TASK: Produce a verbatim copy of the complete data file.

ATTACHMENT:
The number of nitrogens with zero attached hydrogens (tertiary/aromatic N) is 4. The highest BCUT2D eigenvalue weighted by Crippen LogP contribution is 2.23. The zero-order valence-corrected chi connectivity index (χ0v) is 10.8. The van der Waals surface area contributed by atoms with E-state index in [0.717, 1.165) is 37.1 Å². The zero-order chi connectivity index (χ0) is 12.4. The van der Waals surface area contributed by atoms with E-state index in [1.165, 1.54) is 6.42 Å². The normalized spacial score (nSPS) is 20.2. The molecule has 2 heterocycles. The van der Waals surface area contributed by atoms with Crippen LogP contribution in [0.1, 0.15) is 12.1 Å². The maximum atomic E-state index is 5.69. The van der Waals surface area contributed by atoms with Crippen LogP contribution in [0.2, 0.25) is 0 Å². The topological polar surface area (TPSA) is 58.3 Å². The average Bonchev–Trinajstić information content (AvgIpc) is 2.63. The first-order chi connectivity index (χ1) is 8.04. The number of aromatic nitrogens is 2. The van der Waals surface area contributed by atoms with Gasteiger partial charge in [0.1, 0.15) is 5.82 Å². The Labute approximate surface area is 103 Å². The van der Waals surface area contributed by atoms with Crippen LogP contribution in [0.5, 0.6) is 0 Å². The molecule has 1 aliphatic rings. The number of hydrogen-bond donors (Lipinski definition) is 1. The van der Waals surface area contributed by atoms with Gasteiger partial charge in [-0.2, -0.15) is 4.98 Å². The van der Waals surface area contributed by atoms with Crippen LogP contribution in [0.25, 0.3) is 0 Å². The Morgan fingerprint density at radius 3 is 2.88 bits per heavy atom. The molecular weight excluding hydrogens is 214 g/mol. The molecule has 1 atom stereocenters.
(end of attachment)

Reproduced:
The number of nitrogens with zero attached hydrogens (tertiary/aromatic N) is 4. The highest BCUT2D eigenvalue weighted by Crippen LogP contribution is 2.23. The zero-order valence-corrected chi connectivity index (χ0v) is 10.8. The van der Waals surface area contributed by atoms with E-state index in [0.717, 1.165) is 37.1 Å². The zero-order chi connectivity index (χ0) is 12.4. The van der Waals surface area contributed by atoms with E-state index in [1.165, 1.54) is 6.42 Å². The normalized spacial score (nSPS) is 20.2. The molecule has 2 heterocycles. The van der Waals surface area contributed by atoms with Crippen LogP contribution in [0.1, 0.15) is 12.1 Å². The maximum atomic E-state index is 5.69. The van der Waals surface area contributed by atoms with Crippen LogP contribution in [0.2, 0.25) is 0 Å². The topological polar surface area (TPSA) is 58.3 Å². The average Bonchev–Trinajstić information content (AvgIpc) is 2.63. The first-order chi connectivity index (χ1) is 8.04. The number of aromatic nitrogens is 2. The van der Waals surface area contributed by atoms with Gasteiger partial charge in [0.1, 0.15) is 5.82 Å². The Labute approximate surface area is 103 Å². The van der Waals surface area contributed by atoms with Crippen LogP contribution in [0.5, 0.6) is 0 Å². The molecule has 1 aliphatic rings. The number of hydrogen-bond donors (Lipinski definition) is 1. The van der Waals surface area contributed by atoms with Gasteiger partial charge in [-0.2, -0.15) is 4.98 Å². The van der Waals surface area contributed by atoms with Crippen LogP contribution in [0.25, 0.3) is 0 Å². The Morgan fingerprint density at radius 3 is 2.88 bits per heavy atom. The molecular weight excluding hydrogens is 214 g/mol. The molecule has 1 atom stereocenters.